If they are then given a high fat content diet in winter this will further add to their body fat content which isn’t good for long term health. It can also lead to body shape problems, and although this can be corrected, the longer it goes on and the older the koi gets, the more difficult it can be to put this right. If you’re heating the water slightly I would still advise only feeding once a day to keep the koi ticking over, and still only use a low fat diet suitable for colder temperatures. It is not necessary to try growing koi over winter, after all that is what the summer months are for. Winter should be a time to recover the koi from the intense growing environment of summer, which leads me on nicely to my next topic: should koi be given a period of fasting during winter?

Water temperature will have an influence on how quickly koi burn off their excess fat. The warmer it is the faster their metabolism will be.

The point of fasting is to burn off the excess fat reserve and slim down the body, preparing it for the growing season the following year. Removing excess fat in this way can also help to purify the skin, especially the shiroji.

When a pond is set up to grow intensively during the summer and the koi are fed heavily it can be hard to keep the water in top condition which will impact on the fish. Their skin quality won’t be at its best, the shiroji can go off white, their heads turn slightly yellow and the pigmentation will generally soften.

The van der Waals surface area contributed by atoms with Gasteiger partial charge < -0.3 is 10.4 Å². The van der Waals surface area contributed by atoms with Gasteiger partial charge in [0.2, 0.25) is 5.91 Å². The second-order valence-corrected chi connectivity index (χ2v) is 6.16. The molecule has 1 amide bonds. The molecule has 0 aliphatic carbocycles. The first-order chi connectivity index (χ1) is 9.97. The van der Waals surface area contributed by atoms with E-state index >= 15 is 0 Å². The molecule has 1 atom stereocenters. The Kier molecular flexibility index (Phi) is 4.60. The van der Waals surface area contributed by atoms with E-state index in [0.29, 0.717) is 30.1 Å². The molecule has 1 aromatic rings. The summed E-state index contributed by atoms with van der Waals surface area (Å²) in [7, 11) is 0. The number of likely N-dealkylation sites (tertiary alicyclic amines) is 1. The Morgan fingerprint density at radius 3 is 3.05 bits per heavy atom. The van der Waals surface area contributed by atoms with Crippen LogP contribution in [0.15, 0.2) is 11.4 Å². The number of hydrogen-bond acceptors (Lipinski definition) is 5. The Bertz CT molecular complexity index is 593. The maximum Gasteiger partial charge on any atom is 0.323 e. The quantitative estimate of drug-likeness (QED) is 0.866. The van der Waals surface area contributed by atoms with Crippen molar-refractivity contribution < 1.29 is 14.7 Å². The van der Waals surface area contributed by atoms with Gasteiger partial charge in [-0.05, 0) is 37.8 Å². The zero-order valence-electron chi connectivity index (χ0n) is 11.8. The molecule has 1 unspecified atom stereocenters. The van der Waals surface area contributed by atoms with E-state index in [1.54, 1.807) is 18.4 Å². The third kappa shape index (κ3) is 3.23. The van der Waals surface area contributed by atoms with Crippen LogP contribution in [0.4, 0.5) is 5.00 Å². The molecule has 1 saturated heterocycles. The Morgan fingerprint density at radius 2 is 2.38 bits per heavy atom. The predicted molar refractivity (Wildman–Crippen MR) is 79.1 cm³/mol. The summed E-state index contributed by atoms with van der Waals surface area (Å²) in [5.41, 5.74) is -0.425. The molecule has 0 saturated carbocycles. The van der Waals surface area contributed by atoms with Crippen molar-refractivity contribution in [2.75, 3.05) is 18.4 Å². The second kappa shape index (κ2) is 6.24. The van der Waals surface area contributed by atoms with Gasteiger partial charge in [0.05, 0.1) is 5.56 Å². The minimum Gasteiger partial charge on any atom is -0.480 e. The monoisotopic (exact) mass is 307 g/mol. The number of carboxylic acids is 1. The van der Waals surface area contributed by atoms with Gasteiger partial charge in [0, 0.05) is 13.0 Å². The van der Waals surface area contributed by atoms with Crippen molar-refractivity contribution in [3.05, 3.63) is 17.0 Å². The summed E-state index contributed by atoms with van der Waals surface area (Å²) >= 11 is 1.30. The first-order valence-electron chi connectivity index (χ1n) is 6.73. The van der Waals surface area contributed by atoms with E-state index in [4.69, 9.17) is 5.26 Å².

Over the course of the growing season the aim is to gain as much length and volume as possible without making the koi fat. I plan to make koi a little bit bulkier than I would normally like to see, and then aim to get their body back to how I would expect it by the spring.

If your pond is set up in this way then I would strongly recommend a period of fasting, with feeding reduced gradually from the autumn into the beginning of the fasting period. The water temperature will have an influence on how quickly koi burn off their excess fat. The warmer it is the faster their metabolism will be, so getting the right temperature is important. I would recommend anywhere from around 7-12°C as stated in part one and the length of the fasting period will be decided by when you believe the shape that you consider to be ideal has been achieved – this could be anywhere from four to 12 weeks. If you don’t think your koi need to loose any weight, but you would like to give them a bit of a detox then between two and four weeks should be sufficient.